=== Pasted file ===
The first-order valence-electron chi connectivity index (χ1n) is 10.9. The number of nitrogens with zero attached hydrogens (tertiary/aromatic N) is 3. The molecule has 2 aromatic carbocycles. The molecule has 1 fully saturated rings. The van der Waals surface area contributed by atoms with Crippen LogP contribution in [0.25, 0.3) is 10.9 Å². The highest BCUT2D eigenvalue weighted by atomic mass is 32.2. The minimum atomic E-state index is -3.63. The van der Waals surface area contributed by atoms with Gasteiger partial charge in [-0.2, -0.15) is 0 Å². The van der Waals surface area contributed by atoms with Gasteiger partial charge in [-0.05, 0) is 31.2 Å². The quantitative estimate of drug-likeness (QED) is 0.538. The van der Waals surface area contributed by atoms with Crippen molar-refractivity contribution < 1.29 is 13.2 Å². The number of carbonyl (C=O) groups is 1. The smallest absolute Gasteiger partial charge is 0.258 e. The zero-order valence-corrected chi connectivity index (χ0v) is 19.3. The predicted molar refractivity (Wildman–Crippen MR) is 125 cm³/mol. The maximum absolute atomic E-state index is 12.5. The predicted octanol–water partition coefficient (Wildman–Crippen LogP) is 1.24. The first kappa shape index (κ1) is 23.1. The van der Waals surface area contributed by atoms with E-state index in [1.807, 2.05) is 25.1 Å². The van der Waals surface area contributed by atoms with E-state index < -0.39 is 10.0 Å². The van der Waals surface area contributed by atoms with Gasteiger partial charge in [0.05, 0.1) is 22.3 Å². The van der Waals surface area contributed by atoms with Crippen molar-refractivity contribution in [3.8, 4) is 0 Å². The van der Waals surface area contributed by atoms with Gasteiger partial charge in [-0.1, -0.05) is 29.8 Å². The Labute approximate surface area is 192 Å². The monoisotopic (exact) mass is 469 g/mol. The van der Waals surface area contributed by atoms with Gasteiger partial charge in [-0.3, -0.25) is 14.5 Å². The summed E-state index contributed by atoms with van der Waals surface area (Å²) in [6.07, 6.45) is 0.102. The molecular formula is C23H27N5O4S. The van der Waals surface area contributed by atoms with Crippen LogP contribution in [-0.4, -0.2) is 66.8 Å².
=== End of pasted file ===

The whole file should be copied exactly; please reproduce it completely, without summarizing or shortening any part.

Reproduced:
The first-order valence-electron chi connectivity index (χ1n) is 10.9. The number of nitrogens with zero attached hydrogens (tertiary/aromatic N) is 3. The molecule has 2 aromatic carbocycles. The molecule has 1 fully saturated rings. The van der Waals surface area contributed by atoms with Crippen LogP contribution in [0.25, 0.3) is 10.9 Å². The highest BCUT2D eigenvalue weighted by atomic mass is 32.2. The minimum atomic E-state index is -3.63. The van der Waals surface area contributed by atoms with Gasteiger partial charge in [-0.2, -0.15) is 0 Å². The van der Waals surface area contributed by atoms with Gasteiger partial charge in [-0.05, 0) is 31.2 Å². The quantitative estimate of drug-likeness (QED) is 0.538. The van der Waals surface area contributed by atoms with Crippen molar-refractivity contribution < 1.29 is 13.2 Å². The number of carbonyl (C=O) groups is 1. The smallest absolute Gasteiger partial charge is 0.258 e. The zero-order valence-corrected chi connectivity index (χ0v) is 19.3. The predicted molar refractivity (Wildman–Crippen MR) is 125 cm³/mol. The maximum absolute atomic E-state index is 12.5. The predicted octanol–water partition coefficient (Wildman–Crippen LogP) is 1.24. The first kappa shape index (κ1) is 23.1. The van der Waals surface area contributed by atoms with E-state index in [1.807, 2.05) is 25.1 Å². The van der Waals surface area contributed by atoms with E-state index < -0.39 is 10.0 Å². The van der Waals surface area contributed by atoms with Gasteiger partial charge in [0.05, 0.1) is 22.3 Å². The van der Waals surface area contributed by atoms with Crippen molar-refractivity contribution in [3.8, 4) is 0 Å². The van der Waals surface area contributed by atoms with Gasteiger partial charge in [-0.1, -0.05) is 29.8 Å². The Labute approximate surface area is 192 Å². The monoisotopic (exact) mass is 469 g/mol. The van der Waals surface area contributed by atoms with Gasteiger partial charge in [-0.3, -0.25) is 14.5 Å². The summed E-state index contributed by atoms with van der Waals surface area (Å²) in [6.07, 6.45) is 0.102. The molecular formula is C23H27N5O4S. The van der Waals surface area contributed by atoms with Crippen LogP contribution in [-0.4, -0.2) is 66.8 Å².